Bibliography

A selection of recommended texts by writers who inspire and influence the author of this blog.

Blogs
  • The IT Lawyer
    Maintained by my former teacher, Professor Andrew Murray of the LSE. Andrew's enthusiasm for and expertise in technology law inspired my interest in the subject. His excellent book is essential reading, as is his blog which complements it!
  • The Symbiotic Web blog
    Paul Bernal is an expert in privacy who also taught me at the LSE. His insightful blog posts illustrate a theory of mutual dependence between users and service providers, and are all well worth reading.
  • laidlaw.eu
    Emily Laidlaw also taught at the LSE whilst I was a student there, and has special expertise in the human rights impact of the Internet. Her research focuses on the responsibilities of Internet gatekeepers.
  • Internet Borders
    Robert Carolina is a practising technology lawyer and LSE alumnus. His central thesis is that contrary to popular rhetoric, the Internet is far from 'borderless'.

Journals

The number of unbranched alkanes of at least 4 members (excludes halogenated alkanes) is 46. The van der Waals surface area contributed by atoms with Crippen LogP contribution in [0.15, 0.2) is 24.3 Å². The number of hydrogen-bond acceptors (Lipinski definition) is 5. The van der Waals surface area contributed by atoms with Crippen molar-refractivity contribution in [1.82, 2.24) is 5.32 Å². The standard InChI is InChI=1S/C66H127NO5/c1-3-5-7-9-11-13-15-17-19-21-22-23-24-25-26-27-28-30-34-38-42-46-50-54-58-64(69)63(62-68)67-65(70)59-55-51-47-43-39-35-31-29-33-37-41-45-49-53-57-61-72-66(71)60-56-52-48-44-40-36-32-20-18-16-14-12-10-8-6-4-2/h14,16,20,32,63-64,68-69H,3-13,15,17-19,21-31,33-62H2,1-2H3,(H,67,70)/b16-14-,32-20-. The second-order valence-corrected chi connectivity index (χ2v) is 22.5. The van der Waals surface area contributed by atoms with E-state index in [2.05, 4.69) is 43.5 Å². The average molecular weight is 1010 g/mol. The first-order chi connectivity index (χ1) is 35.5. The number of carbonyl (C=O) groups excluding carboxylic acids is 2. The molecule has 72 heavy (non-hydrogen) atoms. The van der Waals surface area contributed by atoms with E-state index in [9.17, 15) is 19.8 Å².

Libraries



Books
  • Murray, A. (2010). Information Technology Law: The law and society. Oxford: OUP.
    A thorough and accessible introduction to cyberlaw and its challenges.
  • Ramsay, P. (2011). The Insecurity State. Oxford: OUP.
    An insightful thesis on 'vulnerable autonomy' and the rapid expansion of the criminal law.
  • Reiner, R. (2010). The Politics of the Police (4th edn). Oxford: OUP.
    A comprehensive outline of the core theories underlying our understandings of policing.
  • Wall, D. (2007). Cybercrime. Cambridge: Polity.
    A leading text on the nature, history and future of cybercrimes.

Associations

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